It took Mel Bouboulis, Dan Worcester and Tim Sorrel six-months to install the $192,000 wood pellet boiler while continually meeting the demands of being custodians. The three are known as the school districts all around fix-anything miracle workers.
They also built a small building to house the wood boiler that sits adjacent to the high school. There an underground pipe runs from the boiler room to the school providing radiant heat. A second pipe cycles the cooled water from the school back to the boiler. A large silo sits close by to house the wood pellets.
New models of wood pellet stoves and boilers are thermostatically controlled, and most of them can be lit automatically, like Mt. Abram’s which was manufactured in Australia. Worcester explained how he and his crew easily put the whole boiler system together, mentioning he could build the boiler himself.
“It would be great if we could manufacture these systems here instead of importing them. There’s not much to it really. I could build it,” said Worcester talking to the Governor. The Governor told him about the Maine Technology Institute’s (MTI) seed grant program which can provide up to $12,500 for new product research and development to help him develop a viable product. Other MTI grants that were recently approved in a bond referendum to promote economic growth through innovation could also be applicable.
“You’ll have to fill out some paperwork,” said Gov. Baldacci.
“I don’t mind a little paperwork,” replied Worcester.
Pellet fuel, with 90 percent efficiency, has been proven to provide the cleanest burn of any solid fuel. A 40-pound bag of New England Wood pellets produces only three ounces of ash.
“Not only are we saving tax payer money we’re helping to save the planet,” said Clark. In winters gone by Mt. Abram used an average of 40,000 gallons of heating oil per season. Now, 300 tons of wood pellets at $180 per ton heat the school. Plus wood is a stable renewable resource in Maine.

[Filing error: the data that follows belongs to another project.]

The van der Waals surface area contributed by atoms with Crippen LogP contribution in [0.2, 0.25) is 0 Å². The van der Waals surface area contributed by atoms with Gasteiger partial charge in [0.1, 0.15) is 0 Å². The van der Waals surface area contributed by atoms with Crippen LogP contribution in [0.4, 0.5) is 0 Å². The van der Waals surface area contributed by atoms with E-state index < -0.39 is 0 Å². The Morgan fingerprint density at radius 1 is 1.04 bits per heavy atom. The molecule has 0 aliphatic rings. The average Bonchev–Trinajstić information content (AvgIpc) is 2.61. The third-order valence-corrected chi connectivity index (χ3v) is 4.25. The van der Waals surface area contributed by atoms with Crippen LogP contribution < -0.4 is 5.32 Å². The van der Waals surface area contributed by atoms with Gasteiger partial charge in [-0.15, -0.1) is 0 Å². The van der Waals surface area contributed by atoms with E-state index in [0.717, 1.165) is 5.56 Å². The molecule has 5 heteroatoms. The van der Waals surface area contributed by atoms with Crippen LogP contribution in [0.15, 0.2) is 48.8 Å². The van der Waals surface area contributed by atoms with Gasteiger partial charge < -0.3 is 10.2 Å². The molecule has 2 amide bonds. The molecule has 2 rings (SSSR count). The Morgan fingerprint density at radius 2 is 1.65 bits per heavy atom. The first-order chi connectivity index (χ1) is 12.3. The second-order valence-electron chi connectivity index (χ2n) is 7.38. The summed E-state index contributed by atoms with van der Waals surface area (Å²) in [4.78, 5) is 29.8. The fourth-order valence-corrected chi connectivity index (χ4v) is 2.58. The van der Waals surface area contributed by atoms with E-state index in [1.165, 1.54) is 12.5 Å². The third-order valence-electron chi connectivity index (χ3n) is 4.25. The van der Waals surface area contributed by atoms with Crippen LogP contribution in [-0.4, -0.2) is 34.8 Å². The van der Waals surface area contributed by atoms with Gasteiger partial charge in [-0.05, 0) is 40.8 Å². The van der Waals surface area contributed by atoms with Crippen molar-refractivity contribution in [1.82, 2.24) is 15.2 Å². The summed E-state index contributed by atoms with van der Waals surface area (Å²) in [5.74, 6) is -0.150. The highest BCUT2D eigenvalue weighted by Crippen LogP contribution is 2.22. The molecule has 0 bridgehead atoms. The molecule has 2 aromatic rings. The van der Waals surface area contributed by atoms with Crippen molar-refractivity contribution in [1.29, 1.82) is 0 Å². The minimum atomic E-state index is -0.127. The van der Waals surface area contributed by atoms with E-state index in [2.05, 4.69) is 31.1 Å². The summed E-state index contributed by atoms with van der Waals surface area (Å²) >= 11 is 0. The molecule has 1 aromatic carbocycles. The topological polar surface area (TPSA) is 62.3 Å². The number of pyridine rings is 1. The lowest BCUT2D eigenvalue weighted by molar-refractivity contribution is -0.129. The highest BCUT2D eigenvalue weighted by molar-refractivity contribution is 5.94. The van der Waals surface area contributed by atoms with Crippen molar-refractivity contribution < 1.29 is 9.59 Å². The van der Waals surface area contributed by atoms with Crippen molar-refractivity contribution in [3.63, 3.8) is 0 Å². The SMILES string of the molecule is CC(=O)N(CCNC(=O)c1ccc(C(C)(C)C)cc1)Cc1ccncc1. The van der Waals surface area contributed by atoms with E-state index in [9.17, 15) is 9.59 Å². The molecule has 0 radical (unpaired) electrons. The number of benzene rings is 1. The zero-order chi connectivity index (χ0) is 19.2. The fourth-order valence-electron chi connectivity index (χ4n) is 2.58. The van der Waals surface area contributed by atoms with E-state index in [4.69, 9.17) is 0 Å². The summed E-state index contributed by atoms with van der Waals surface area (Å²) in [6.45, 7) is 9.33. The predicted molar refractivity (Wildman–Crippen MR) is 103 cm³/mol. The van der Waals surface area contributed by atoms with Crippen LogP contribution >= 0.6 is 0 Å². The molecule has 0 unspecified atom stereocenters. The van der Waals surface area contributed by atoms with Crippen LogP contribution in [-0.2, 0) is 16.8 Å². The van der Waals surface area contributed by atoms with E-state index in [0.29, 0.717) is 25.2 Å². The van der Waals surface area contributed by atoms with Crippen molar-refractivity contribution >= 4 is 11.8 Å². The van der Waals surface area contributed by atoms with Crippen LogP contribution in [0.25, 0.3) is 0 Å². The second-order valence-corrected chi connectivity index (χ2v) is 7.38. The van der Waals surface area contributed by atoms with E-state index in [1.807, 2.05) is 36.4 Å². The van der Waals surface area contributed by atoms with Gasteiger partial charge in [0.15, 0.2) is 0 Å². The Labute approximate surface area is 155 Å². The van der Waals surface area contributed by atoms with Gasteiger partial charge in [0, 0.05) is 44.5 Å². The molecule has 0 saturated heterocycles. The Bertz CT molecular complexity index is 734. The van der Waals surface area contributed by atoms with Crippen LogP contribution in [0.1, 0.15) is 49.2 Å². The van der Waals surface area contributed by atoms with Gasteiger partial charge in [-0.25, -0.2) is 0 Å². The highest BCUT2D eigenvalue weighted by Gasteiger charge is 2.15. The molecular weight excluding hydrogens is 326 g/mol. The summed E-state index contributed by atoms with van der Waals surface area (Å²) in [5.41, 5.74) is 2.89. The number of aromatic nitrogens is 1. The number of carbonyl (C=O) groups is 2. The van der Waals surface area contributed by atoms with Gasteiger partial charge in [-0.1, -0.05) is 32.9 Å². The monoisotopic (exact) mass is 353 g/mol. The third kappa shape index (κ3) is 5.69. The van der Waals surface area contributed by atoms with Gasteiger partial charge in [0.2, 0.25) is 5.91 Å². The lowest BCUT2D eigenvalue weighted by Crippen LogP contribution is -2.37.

At current oil and wood pellet prices, it will take eight years of savings to pay off the system. Last summer, when the price of heating oil soared to $4 a gallon, the whole system would have been paid for in a year an half. With fluctuations in oil prices and the instability oil heating represents Clark feels they made the right decision at the right time.
“We’re pretty happy with the new system,” said Clark.
“You’re a head of the curve,” Gov. Baldacci told Clark. “It really shows what Maine ingenuity can do. It’s a wonderful project.”
With 19 million acres of forests, wood-based alternative fuels make sense.
The wood source is there. The DOC’s report to the governor stated that an estimated 4.4 million tons of branches, treetops, cull trees and other wood fiber is left in the woods after harvests in Maine annually. About 1.8 million tons of that waste wood is good enough to use in the production of quality wood pellets.
Using that waste wood from Maine forests would allow future wood pellet manufacturers to produce about 900,000 dry tons of pellets.
“It’s sustainable, renewable, and lessons our carbon footprint. With oil usage, Maine has a terrible carbon footprint,” said Commissioner McGowan.